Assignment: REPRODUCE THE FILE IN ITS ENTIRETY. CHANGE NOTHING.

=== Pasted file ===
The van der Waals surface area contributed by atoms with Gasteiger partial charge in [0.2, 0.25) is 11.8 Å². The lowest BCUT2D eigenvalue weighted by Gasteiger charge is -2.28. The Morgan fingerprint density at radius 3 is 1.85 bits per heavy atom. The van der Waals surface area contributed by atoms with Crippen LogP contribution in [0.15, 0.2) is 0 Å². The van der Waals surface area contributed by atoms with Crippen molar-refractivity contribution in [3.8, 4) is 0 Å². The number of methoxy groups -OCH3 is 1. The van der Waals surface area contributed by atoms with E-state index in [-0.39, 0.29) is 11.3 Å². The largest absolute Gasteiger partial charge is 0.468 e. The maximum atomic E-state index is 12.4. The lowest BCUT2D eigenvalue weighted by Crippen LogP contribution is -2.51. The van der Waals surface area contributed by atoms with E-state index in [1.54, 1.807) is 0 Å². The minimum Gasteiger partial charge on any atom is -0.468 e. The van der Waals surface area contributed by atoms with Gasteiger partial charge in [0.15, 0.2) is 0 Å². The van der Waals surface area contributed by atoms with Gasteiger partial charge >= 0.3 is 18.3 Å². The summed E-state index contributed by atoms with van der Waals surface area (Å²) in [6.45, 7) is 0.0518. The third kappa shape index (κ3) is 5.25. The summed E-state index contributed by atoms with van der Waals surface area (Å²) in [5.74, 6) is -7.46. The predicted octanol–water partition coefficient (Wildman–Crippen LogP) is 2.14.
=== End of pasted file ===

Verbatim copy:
The van der Waals surface area contributed by atoms with Gasteiger partial charge in [0.2, 0.25) is 11.8 Å². The lowest BCUT2D eigenvalue weighted by Gasteiger charge is -2.28. The Morgan fingerprint density at radius 3 is 1.85 bits per heavy atom. The van der Waals surface area contributed by atoms with Crippen LogP contribution in [0.15, 0.2) is 0 Å². The van der Waals surface area contributed by atoms with Crippen molar-refractivity contribution in [3.8, 4) is 0 Å². The number of methoxy groups -OCH3 is 1. The van der Waals surface area contributed by atoms with E-state index in [-0.39, 0.29) is 11.3 Å². The largest absolute Gasteiger partial charge is 0.468 e. The maximum atomic E-state index is 12.4. The lowest BCUT2D eigenvalue weighted by Crippen LogP contribution is -2.51. The van der Waals surface area contributed by atoms with E-state index in [1.54, 1.807) is 0 Å². The minimum Gasteiger partial charge on any atom is -0.468 e. The van der Waals surface area contributed by atoms with Gasteiger partial charge in [0.15, 0.2) is 0 Å². The van der Waals surface area contributed by atoms with Gasteiger partial charge >= 0.3 is 18.3 Å². The summed E-state index contributed by atoms with van der Waals surface area (Å²) in [6.45, 7) is 0.0518. The third kappa shape index (κ3) is 5.25. The summed E-state index contributed by atoms with van der Waals surface area (Å²) in [5.74, 6) is -7.46. The predicted octanol–water partition coefficient (Wildman–Crippen LogP) is 2.14.